The Finnish tradition is also a shadowing of the Soviet Era May Day parade. Starting with the parties of the left, the whole of the Finnish political scene has nominated Vappu as the day to go out on stumps and agitate. This does not only include right-wing parties, but also others like the church have followed suit, marching and making speeches.
In Sweden it is only the labor and socialist parties which use May 1 for political activities, while others observe the traditional festivities. The laborers who were active in the 1970’s still party on the first of May. They arrange carnivals and the radio plays their old songs that workers liked to listen to. The labor spirit lies most in the capital of Finland, Helsinki.
The First of May is also a day for everything fun and crazy: children and families gather in market places to celebrate the first day of the spring and the coming summer. There are balloons and joy, people drink their first beers outside, there are clowns and masks and a lot of fun. The first of May includes colorful streamers, funny and silly things and sun. The first of May means the beginning of the spring for many people in Finland.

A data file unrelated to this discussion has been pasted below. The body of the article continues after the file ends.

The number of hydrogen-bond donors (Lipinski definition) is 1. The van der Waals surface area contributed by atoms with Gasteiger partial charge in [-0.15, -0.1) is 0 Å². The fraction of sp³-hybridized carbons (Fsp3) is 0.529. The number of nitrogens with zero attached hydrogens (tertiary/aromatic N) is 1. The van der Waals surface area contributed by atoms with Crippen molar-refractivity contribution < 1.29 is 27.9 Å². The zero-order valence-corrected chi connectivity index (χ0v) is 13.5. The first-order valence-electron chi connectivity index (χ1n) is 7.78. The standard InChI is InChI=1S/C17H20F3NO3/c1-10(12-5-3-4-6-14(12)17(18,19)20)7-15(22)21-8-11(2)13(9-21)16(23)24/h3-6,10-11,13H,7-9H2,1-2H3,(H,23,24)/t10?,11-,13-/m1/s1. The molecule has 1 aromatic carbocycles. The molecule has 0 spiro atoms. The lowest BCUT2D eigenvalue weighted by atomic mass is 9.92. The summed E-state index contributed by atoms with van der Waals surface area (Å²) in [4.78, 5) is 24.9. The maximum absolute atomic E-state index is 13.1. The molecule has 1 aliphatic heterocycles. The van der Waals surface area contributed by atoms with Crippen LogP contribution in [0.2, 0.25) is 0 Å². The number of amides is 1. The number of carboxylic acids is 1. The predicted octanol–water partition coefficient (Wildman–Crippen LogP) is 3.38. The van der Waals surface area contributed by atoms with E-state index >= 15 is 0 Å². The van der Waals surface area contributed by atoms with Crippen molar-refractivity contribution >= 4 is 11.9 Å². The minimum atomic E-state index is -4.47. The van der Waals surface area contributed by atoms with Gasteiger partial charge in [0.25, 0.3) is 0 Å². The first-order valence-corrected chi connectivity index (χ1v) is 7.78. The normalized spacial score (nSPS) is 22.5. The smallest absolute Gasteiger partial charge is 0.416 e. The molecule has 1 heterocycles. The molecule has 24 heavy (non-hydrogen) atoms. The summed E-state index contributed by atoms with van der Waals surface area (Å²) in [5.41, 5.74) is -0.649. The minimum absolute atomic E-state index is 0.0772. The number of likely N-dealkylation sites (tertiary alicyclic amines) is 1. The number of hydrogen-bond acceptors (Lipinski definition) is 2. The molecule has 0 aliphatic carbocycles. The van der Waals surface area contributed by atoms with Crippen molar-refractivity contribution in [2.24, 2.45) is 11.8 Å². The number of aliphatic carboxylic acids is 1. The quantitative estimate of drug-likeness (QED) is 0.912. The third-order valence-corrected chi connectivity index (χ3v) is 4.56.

Traditionally May 1st is celebrated by a picnic in a park (Kaivopuisto in the case of Helsinki). For most, the picnic is enjoyed with friends on a blanket with good food and sparkling wine. Some people, however, arrange extremely lavish picnics with pavilions, white table cloths, silver candelabras, classical music and lavish food. The picnic usually starts early in the morning, and some hard-core party goers continue the celebrations of the previous evening without sleeping in between. Some Student organisations have traditional areas where they camp every year and they usually send someone to reserve the spot early on. As with other Vappu traditions, the picnic includes student caps, sima, streamers and balloons
The tradition which is most widespread throughout the country is probably singing songs of spring. Most of the songs are from the 19th century and were spread by students’ spring festivities. The strongest and most traditional spring festivities are also found in the old university cities, like Uppsala and Lund where both current and graduated students gather at events that take up most of the day from early morning to late night on April 30, or “sista April” (“The last day of April”) as many people call it. There are also newer student traditions like the carnival parade, The Cortège, which has been held since 1909 by the students at Chalmers in Gothenburg. In Sweden, Valborg is especially notorious because of the excessive amounts of alcohol people consume on that day.
Found at: Nation Master
Here’s how they celebrate Beltane in Edinburgh!